Chapter

Muslim Minorities in Contemporary Democracies: The Limitations of Liberal Toleration

Joseph H. Carens

in Culture, Citizenship, and Community

Published in print March 2000 | ISBN: 9780198297680
Published online November 2003 | e-ISBN: 9780191598937 | DOI: http://dx.doi.org/10.1093/0198297688.003.0006
Muslim Minorities in Contemporary Democracies: The Limitations of Liberal Toleration

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Asks how liberal democratic states should respond to immigrants whose cultural commitments are (or are alleged to be) at odds with liberal democratic norms and practices. The chapter takes Muslim immigrants as its focus because in both Europe and North America, this is the group that has most often been portrayed as a cultural threat to liberal democracy. In particular, the chapter addresses the claim that Islamic beliefs and practices are incompatible with the liberal democratic commitment to gender equality. It considers the assertion that Islam requires or warrants female genital mutilation, wife‐beating, polygamy, and a form of dress (hijab) that subordinates women. It argues that the critics of Islam misconstrue the normative issues or misrepresent Islamic norms and practices or criticize Islam for practices and beliefs that liberal democracies (rightly) tolerate in other religious traditions.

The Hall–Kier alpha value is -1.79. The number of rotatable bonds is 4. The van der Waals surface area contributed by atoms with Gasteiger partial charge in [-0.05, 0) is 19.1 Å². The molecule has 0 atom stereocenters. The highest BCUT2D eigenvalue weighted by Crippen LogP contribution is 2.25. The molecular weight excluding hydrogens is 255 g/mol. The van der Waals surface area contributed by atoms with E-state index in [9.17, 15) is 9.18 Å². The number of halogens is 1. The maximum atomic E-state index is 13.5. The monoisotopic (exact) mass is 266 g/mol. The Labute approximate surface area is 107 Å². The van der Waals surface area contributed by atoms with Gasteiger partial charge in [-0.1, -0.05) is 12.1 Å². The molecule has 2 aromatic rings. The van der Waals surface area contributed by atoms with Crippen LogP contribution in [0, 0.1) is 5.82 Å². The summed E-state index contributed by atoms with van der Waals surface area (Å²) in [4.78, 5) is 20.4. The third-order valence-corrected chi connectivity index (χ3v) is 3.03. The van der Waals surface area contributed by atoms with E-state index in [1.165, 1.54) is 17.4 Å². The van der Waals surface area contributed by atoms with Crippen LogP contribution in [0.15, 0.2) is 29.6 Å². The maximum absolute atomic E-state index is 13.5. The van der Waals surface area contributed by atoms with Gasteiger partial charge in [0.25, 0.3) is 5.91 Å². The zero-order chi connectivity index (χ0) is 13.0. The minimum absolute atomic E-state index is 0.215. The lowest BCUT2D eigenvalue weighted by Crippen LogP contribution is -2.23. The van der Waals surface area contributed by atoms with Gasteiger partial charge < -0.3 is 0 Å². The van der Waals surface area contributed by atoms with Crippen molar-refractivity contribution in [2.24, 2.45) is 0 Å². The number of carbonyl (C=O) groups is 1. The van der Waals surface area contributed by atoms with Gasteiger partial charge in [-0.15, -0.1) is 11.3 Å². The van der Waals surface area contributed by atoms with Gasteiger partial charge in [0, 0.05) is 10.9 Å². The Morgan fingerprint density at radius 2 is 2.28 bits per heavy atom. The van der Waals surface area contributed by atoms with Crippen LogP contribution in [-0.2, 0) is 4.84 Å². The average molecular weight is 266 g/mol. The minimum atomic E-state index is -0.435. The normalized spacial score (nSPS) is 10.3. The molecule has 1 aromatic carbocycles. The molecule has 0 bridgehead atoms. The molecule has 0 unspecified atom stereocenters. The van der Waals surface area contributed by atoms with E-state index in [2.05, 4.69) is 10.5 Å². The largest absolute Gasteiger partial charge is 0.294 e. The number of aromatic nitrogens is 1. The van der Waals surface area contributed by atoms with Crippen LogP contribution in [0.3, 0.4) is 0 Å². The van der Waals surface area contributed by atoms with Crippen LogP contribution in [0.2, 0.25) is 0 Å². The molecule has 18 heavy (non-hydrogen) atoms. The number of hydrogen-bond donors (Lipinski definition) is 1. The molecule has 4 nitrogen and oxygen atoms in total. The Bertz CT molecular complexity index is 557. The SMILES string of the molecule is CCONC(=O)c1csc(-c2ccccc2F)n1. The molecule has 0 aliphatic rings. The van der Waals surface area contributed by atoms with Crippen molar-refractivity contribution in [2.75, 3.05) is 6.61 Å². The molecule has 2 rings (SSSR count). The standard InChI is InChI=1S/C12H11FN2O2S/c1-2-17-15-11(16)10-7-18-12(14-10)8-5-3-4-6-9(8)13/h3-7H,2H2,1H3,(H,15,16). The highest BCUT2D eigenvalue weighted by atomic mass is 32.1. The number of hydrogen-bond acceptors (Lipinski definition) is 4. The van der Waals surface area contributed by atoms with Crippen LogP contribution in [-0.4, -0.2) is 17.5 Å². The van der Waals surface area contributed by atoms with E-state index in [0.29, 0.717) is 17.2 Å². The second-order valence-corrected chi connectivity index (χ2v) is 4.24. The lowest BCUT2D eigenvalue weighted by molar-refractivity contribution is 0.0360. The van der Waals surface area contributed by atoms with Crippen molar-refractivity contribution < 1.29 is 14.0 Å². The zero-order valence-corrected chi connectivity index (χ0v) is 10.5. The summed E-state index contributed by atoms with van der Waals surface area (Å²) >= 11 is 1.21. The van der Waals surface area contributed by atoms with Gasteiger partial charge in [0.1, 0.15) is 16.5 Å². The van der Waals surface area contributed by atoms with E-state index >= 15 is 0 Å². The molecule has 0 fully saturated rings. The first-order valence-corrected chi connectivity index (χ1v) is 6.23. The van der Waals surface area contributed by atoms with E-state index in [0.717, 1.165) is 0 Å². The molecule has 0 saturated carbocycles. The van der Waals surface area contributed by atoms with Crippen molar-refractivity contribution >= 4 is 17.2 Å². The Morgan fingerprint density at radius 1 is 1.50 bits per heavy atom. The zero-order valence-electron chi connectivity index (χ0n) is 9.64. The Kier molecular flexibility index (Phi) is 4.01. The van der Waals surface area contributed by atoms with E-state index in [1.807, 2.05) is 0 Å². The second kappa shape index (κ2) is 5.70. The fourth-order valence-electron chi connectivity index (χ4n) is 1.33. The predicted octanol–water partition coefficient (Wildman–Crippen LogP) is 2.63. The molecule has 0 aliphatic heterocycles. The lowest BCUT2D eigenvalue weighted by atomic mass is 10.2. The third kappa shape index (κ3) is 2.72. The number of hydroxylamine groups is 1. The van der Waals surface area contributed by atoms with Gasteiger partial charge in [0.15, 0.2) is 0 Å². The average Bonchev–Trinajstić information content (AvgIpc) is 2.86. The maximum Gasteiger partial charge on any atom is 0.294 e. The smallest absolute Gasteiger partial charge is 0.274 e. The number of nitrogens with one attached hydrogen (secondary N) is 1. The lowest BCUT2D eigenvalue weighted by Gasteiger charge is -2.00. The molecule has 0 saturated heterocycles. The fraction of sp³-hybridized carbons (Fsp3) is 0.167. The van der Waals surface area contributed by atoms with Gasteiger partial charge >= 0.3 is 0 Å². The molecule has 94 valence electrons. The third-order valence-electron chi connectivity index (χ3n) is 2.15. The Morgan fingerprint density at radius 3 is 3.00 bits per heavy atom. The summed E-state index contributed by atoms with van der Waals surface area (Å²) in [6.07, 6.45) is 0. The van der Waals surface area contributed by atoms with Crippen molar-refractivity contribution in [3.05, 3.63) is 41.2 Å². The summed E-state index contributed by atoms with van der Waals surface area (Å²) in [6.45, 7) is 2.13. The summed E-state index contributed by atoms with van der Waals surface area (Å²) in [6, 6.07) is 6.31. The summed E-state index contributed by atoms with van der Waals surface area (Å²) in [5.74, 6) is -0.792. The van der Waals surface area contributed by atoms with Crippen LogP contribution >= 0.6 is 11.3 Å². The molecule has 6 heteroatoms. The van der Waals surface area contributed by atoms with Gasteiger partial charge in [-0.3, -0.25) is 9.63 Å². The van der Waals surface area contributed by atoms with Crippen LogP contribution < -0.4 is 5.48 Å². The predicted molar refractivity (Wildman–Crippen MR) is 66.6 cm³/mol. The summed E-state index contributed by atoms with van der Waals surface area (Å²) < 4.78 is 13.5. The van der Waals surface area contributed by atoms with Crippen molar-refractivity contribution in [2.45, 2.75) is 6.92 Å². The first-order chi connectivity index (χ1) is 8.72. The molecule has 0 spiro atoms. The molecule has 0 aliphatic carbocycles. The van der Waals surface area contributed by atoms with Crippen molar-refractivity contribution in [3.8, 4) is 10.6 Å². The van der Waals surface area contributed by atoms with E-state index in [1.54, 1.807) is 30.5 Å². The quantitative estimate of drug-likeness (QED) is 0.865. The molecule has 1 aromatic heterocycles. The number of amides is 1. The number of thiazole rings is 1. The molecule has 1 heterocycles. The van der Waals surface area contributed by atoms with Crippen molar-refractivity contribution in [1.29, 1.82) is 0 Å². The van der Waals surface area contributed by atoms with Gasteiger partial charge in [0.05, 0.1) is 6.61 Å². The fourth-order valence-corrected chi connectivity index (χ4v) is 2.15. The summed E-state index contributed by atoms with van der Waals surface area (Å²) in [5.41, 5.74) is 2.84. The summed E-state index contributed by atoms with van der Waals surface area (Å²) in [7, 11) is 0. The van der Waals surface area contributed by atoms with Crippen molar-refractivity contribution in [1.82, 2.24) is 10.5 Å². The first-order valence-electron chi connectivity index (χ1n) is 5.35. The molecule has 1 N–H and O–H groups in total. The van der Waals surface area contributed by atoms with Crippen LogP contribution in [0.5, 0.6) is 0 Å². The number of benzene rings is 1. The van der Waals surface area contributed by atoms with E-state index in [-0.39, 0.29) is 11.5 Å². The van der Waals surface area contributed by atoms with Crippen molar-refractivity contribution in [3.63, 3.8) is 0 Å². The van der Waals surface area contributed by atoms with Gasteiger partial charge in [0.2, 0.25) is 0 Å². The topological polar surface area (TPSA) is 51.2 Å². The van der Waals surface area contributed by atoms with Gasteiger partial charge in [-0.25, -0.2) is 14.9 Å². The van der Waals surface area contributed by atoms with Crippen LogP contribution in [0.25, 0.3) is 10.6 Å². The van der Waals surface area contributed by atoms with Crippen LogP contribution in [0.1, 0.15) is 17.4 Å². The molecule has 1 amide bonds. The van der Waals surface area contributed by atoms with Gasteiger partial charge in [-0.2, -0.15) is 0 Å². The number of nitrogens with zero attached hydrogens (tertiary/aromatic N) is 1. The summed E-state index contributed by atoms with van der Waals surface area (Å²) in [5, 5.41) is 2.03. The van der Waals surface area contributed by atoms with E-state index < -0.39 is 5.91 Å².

Keywords: gender equality; immigrants; Islam; liberal democracy; religious traditions; toleration; women

Chapter.  10061 words. 

Subjects: Political Theory

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